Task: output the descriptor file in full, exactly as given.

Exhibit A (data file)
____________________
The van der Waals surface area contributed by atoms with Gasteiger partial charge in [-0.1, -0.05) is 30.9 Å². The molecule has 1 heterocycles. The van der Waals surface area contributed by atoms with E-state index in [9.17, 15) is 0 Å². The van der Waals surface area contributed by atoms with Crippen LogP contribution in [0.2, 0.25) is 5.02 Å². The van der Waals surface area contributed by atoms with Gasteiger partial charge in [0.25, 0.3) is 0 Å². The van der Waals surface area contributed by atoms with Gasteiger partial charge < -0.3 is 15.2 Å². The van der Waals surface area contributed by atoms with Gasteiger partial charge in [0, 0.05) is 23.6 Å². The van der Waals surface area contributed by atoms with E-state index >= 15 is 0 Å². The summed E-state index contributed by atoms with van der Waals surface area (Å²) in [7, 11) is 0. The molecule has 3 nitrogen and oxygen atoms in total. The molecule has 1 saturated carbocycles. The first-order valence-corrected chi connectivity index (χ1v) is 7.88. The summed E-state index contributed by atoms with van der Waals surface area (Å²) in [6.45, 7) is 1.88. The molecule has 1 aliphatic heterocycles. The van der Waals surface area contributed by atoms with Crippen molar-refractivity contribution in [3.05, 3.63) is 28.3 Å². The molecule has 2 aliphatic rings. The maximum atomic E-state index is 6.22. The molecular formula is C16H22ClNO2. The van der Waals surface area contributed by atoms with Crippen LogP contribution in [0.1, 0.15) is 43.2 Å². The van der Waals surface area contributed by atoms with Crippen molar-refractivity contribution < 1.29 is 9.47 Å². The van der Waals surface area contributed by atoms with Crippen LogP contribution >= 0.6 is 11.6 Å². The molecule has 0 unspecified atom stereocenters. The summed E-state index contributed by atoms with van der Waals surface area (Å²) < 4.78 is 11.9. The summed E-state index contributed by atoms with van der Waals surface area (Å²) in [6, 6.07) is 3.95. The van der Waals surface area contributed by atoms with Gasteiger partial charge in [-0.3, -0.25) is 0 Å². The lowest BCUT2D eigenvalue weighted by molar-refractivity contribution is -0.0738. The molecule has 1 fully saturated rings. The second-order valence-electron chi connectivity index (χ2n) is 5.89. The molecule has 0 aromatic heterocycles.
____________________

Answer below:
The van der Waals surface area contributed by atoms with Gasteiger partial charge in [-0.1, -0.05) is 30.9 Å². The molecule has 1 heterocycles. The van der Waals surface area contributed by atoms with E-state index in [9.17, 15) is 0 Å². The van der Waals surface area contributed by atoms with Crippen LogP contribution in [0.2, 0.25) is 5.02 Å². The van der Waals surface area contributed by atoms with Gasteiger partial charge in [0.25, 0.3) is 0 Å². The van der Waals surface area contributed by atoms with Gasteiger partial charge < -0.3 is 15.2 Å². The van der Waals surface area contributed by atoms with Gasteiger partial charge in [0, 0.05) is 23.6 Å². The van der Waals surface area contributed by atoms with E-state index >= 15 is 0 Å². The summed E-state index contributed by atoms with van der Waals surface area (Å²) in [7, 11) is 0. The molecule has 3 nitrogen and oxygen atoms in total. The molecule has 1 saturated carbocycles. The first-order valence-corrected chi connectivity index (χ1v) is 7.88. The summed E-state index contributed by atoms with van der Waals surface area (Å²) in [6.45, 7) is 1.88. The molecule has 1 aliphatic heterocycles. The van der Waals surface area contributed by atoms with Crippen molar-refractivity contribution in [3.05, 3.63) is 28.3 Å². The molecule has 2 aliphatic rings. The maximum atomic E-state index is 6.22. The molecular formula is C16H22ClNO2. The van der Waals surface area contributed by atoms with Crippen LogP contribution in [0.1, 0.15) is 43.2 Å². The van der Waals surface area contributed by atoms with Crippen molar-refractivity contribution < 1.29 is 9.47 Å². The van der Waals surface area contributed by atoms with Crippen LogP contribution >= 0.6 is 11.6 Å². The molecule has 0 unspecified atom stereocenters. The summed E-state index contributed by atoms with van der Waals surface area (Å²) < 4.78 is 11.9. The summed E-state index contributed by atoms with van der Waals surface area (Å²) in [6, 6.07) is 3.95. The van der Waals surface area contributed by atoms with Gasteiger partial charge in [-0.3, -0.25) is 0 Å². The lowest BCUT2D eigenvalue weighted by molar-refractivity contribution is -0.0738. The molecule has 1 fully saturated rings. The second-order valence-electron chi connectivity index (χ2n) is 5.89. The molecule has 0 aromatic heterocycles.